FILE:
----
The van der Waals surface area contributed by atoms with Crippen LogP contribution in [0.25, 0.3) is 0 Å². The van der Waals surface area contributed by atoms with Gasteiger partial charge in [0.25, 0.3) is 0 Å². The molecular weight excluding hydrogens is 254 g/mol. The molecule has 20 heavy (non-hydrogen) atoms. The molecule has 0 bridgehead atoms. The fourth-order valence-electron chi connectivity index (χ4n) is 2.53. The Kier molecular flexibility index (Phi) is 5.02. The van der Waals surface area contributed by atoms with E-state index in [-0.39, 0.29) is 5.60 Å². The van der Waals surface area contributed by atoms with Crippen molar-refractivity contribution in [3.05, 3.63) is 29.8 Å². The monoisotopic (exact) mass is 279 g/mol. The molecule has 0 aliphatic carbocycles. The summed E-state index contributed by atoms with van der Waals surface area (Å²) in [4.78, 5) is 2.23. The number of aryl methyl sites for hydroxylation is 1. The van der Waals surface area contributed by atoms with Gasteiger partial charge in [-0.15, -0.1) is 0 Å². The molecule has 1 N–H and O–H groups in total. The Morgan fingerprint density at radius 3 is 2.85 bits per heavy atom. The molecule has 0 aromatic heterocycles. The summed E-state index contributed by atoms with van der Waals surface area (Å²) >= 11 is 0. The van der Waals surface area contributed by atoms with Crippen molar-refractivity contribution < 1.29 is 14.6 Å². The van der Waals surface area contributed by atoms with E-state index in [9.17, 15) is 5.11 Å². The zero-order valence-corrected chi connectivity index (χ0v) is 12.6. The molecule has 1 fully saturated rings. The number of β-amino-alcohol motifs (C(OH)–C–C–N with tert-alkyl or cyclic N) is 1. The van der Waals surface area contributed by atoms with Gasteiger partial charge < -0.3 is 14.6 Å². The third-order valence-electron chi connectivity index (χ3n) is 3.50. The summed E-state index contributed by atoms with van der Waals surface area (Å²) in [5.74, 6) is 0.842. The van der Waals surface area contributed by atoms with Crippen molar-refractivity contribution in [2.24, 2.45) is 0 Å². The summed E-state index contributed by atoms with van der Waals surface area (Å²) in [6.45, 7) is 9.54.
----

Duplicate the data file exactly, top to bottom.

The van der Waals surface area contributed by atoms with Crippen LogP contribution in [0.25, 0.3) is 0 Å². The van der Waals surface area contributed by atoms with Gasteiger partial charge in [0.25, 0.3) is 0 Å². The molecular weight excluding hydrogens is 254 g/mol. The molecule has 20 heavy (non-hydrogen) atoms. The molecule has 0 bridgehead atoms. The fourth-order valence-electron chi connectivity index (χ4n) is 2.53. The Kier molecular flexibility index (Phi) is 5.02. The van der Waals surface area contributed by atoms with E-state index in [-0.39, 0.29) is 5.60 Å². The van der Waals surface area contributed by atoms with Crippen molar-refractivity contribution in [3.05, 3.63) is 29.8 Å². The monoisotopic (exact) mass is 279 g/mol. The molecule has 0 aliphatic carbocycles. The summed E-state index contributed by atoms with van der Waals surface area (Å²) in [4.78, 5) is 2.23. The number of aryl methyl sites for hydroxylation is 1. The van der Waals surface area contributed by atoms with Gasteiger partial charge in [-0.15, -0.1) is 0 Å². The molecule has 1 N–H and O–H groups in total. The Morgan fingerprint density at radius 3 is 2.85 bits per heavy atom. The molecule has 0 aromatic heterocycles. The summed E-state index contributed by atoms with van der Waals surface area (Å²) >= 11 is 0. The van der Waals surface area contributed by atoms with Crippen molar-refractivity contribution < 1.29 is 14.6 Å². The van der Waals surface area contributed by atoms with E-state index in [9.17, 15) is 5.11 Å². The zero-order valence-corrected chi connectivity index (χ0v) is 12.6. The molecule has 1 fully saturated rings. The number of β-amino-alcohol motifs (C(OH)–C–C–N with tert-alkyl or cyclic N) is 1. The van der Waals surface area contributed by atoms with Gasteiger partial charge < -0.3 is 14.6 Å². The third-order valence-electron chi connectivity index (χ3n) is 3.50. The summed E-state index contributed by atoms with van der Waals surface area (Å²) in [5.74, 6) is 0.842. The van der Waals surface area contributed by atoms with Crippen molar-refractivity contribution in [2.24, 2.45) is 0 Å². The summed E-state index contributed by atoms with van der Waals surface area (Å²) in [6.45, 7) is 9.54.